Rosanne Dingli

Rosanne Dingli

Saturday, August 20, 2011

How to be a Special Writer

There are 68,200 bloggers who identify themselves as writers or authors on Blogger alone. Think about it: it's a spectacular number. It's especially spectacular if you are an author who blogs using Blogger. I am one. There are 68,199 others.

Image representing Blogger as depicted in Crun...Image via CrunchBaseHow on earth am I going to stand out, and bring my work to the notice of readers? The thought does occur: are there more than 68,200 readers out there ready to purchase and read my novels and short stories?

How on earth can any writer seem special, or worthy of note among this competition? There must be a number of ways.

One can have outstanding book covers. A good book cover sells itself. There is much written about colour, size, typography, illustration, layout and meaning of book covers. Reading up on that aspect is important, and should be a major consideration on the part of anyone producing a book: author or publisher.

One can devise a brilliant marketing plan. Raising awareness of one's book is a major task, which is time-consuming, sometimes baffling, and always exhausting. Before marketing, of course, a writer ought to identify the market. Isolating the people most likely to want to buy and read a book is not an easy task, but it is possible, and should be undertaken early - perhaps even before the book reaches the final production stages.
An author can write strictly within a genre, and write for a particular ready-made audience. There are some very popular genres: romance, mystery, sci-fi, fantasy, urban myth, historical, and post-apocalyptic spring to mind. They are everywhere, and seem to assure the author there is a bottomless pit of readers seeking new material to feast upon.

The writing must be good. No question about this - it's got to be invisible: conveying the content - whether it is fact or fiction - in a seamless error-free way. It ought to pack punch, show style, experience, knowledge. It ought to shine in form and content. Not easy at all, but some authors manage. There is a wealth of excellent writing out there, and many readers have found it. Whether we can continue to improve and achieve is a question of effort, striving for improvement and putting in the hard miles.

And then there is the question of quantity - in my mind, one of the most important factors in the life of a writer. One must keep producing material for an audience that seems to latch onto the work of a particular author, once they have liked one example of their work. 'Gee, I could not put this thriller down. I must find more by this author.' The search is on. Any writer is expected to turn out more than just one book. Being a one-book wonder is every author's fear. Publishers do not like one-book wonders, and that is the first question they ask when wooed by a new author: is there more where this came from?

Being a special writer means all this and more: but the last facet is the most important. It is much easier to market nine books than it is to publicize and promote just one. The books of any one author seem to sell each other. A reader browsing for material clicks on the author's name more often than we tend to guess. Authors' names are important, because they are like brands - readers go back for more of the same if they like what they read.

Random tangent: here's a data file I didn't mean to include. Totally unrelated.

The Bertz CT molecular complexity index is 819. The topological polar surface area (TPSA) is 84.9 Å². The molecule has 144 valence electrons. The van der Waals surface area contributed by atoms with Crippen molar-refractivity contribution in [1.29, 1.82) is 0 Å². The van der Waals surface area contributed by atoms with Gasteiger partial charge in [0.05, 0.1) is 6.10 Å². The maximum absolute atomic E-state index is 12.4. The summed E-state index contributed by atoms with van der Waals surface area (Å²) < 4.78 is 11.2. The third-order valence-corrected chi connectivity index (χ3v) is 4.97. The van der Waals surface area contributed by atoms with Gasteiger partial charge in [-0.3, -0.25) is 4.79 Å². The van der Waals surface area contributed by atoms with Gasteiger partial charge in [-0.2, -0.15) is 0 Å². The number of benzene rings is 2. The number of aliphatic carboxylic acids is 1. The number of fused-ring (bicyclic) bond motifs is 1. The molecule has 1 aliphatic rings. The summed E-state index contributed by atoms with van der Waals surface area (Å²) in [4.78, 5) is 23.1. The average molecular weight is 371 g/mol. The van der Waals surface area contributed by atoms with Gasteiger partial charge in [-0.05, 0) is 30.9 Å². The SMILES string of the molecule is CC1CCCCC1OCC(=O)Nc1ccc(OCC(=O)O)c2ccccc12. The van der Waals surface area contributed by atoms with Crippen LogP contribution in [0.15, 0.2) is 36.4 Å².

Write more: that seems to be the ticket. If you want to be a special writer, you need to be a prolific one. It is probably more useful to write the next book than to chase the publicity and promotion wagon. It all starts on the next page, doesn't it?

If you are a reader, please tell me if you seek books by writers whose one example you read was pleasing. If you are an author, let me know if you are seriously pursuing inspiration and material for that next title.

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  1. A thought-provoking piece, Rosanne. You suggest that unless a new author follows a publication success with an immediate start on a new work, the laurels will soon become thistles. That notion spurs me on! Thank you.

  2. Yes, Stephen - and for some authors the laurels do not start to sprout until book three or four!

  3. Great post, Rosanne! Glad I stopped by after seeing you featured over at The Desert Rocks.

    This gives me a lot to think about, and strive for. I've been polishing one book and worrying so much about platform and all that yada-yada.

    Thanks. Please consider me a new follower. I love all things Aussie!

  4. Bryce - I'm glad I wrote something that struck a chord with you. Providing readers with a body of work that shows adapability, flexibility, and a variety to choose from or look forward to is a definite plus.

  5. Tell Bryce to "Just Do it!" and maybe he won't whine about all the wonderful books he probably has inside his head. Of course Rosanne, you can tell me the same thing! Great post.

  6. Rosanne, you are so right!

    You've reminded me that I have to finish the manuscript I've been nursing along for the past two years....

  7. I'm both a writer and a reader, Rosanne, so this post was very interesting to me. As a reader I do seek out more books by writers I enjoy - and even sometimes those I find challenging but which stimulate me. I'm about to go to the bookshop for the latest Joe Abercrombie book for exactly that reason.
    As a writer, like so many others, I find the writing world I thought I understood is in complete turmoil. I've been taking steps to lift my profile but you have got me thinking about how I can promote myself and my writing better. Thanks for making me look at other ways I can do this.